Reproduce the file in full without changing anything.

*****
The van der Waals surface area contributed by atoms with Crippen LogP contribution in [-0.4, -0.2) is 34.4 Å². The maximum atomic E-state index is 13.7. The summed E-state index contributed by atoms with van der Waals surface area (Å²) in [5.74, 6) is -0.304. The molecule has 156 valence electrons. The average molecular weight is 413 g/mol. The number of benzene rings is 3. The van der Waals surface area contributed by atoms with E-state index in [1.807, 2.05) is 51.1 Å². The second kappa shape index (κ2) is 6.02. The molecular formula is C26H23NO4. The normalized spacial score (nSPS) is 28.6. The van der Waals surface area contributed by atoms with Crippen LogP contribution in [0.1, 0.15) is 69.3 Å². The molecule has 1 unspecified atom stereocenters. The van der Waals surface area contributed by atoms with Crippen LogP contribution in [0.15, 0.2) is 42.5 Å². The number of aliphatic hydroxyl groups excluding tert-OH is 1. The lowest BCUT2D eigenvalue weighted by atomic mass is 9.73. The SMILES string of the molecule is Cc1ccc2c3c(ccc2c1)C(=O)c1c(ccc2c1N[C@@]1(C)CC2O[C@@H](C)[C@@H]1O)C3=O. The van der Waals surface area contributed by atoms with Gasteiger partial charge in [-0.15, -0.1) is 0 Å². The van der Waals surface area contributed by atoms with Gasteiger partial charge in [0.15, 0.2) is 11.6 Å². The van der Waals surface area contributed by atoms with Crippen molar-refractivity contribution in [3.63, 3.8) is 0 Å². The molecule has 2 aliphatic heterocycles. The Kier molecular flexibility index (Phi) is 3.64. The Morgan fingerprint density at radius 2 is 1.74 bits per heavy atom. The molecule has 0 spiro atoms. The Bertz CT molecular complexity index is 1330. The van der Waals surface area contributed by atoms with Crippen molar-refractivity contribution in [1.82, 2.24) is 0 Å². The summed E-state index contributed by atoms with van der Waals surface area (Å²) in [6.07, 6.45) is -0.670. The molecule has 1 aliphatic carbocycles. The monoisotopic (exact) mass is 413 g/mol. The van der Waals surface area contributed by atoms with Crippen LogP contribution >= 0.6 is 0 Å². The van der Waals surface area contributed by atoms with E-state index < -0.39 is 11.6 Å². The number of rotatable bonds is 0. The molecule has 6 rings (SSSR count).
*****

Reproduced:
The van der Waals surface area contributed by atoms with Crippen LogP contribution in [-0.4, -0.2) is 34.4 Å². The maximum atomic E-state index is 13.7. The summed E-state index contributed by atoms with van der Waals surface area (Å²) in [5.74, 6) is -0.304. The molecule has 156 valence electrons. The average molecular weight is 413 g/mol. The number of benzene rings is 3. The van der Waals surface area contributed by atoms with E-state index in [1.807, 2.05) is 51.1 Å². The second kappa shape index (κ2) is 6.02. The molecular formula is C26H23NO4. The normalized spacial score (nSPS) is 28.6. The van der Waals surface area contributed by atoms with Crippen LogP contribution in [0.1, 0.15) is 69.3 Å². The molecule has 1 unspecified atom stereocenters. The van der Waals surface area contributed by atoms with Crippen LogP contribution in [0.15, 0.2) is 42.5 Å². The number of aliphatic hydroxyl groups excluding tert-OH is 1. The lowest BCUT2D eigenvalue weighted by atomic mass is 9.73. The SMILES string of the molecule is Cc1ccc2c3c(ccc2c1)C(=O)c1c(ccc2c1N[C@@]1(C)CC2O[C@@H](C)[C@@H]1O)C3=O. The van der Waals surface area contributed by atoms with Gasteiger partial charge in [-0.15, -0.1) is 0 Å². The van der Waals surface area contributed by atoms with Gasteiger partial charge in [0.15, 0.2) is 11.6 Å². The van der Waals surface area contributed by atoms with Crippen molar-refractivity contribution in [3.63, 3.8) is 0 Å². The molecule has 2 aliphatic heterocycles. The Kier molecular flexibility index (Phi) is 3.64. The Morgan fingerprint density at radius 2 is 1.74 bits per heavy atom. The molecule has 0 spiro atoms. The Bertz CT molecular complexity index is 1330. The van der Waals surface area contributed by atoms with Crippen molar-refractivity contribution in [1.82, 2.24) is 0 Å². The summed E-state index contributed by atoms with van der Waals surface area (Å²) in [6.07, 6.45) is -0.670. The molecule has 1 aliphatic carbocycles. The monoisotopic (exact) mass is 413 g/mol. The van der Waals surface area contributed by atoms with Crippen LogP contribution >= 0.6 is 0 Å². The van der Waals surface area contributed by atoms with E-state index < -0.39 is 11.6 Å². The number of rotatable bonds is 0. The molecule has 6 rings (SSSR count).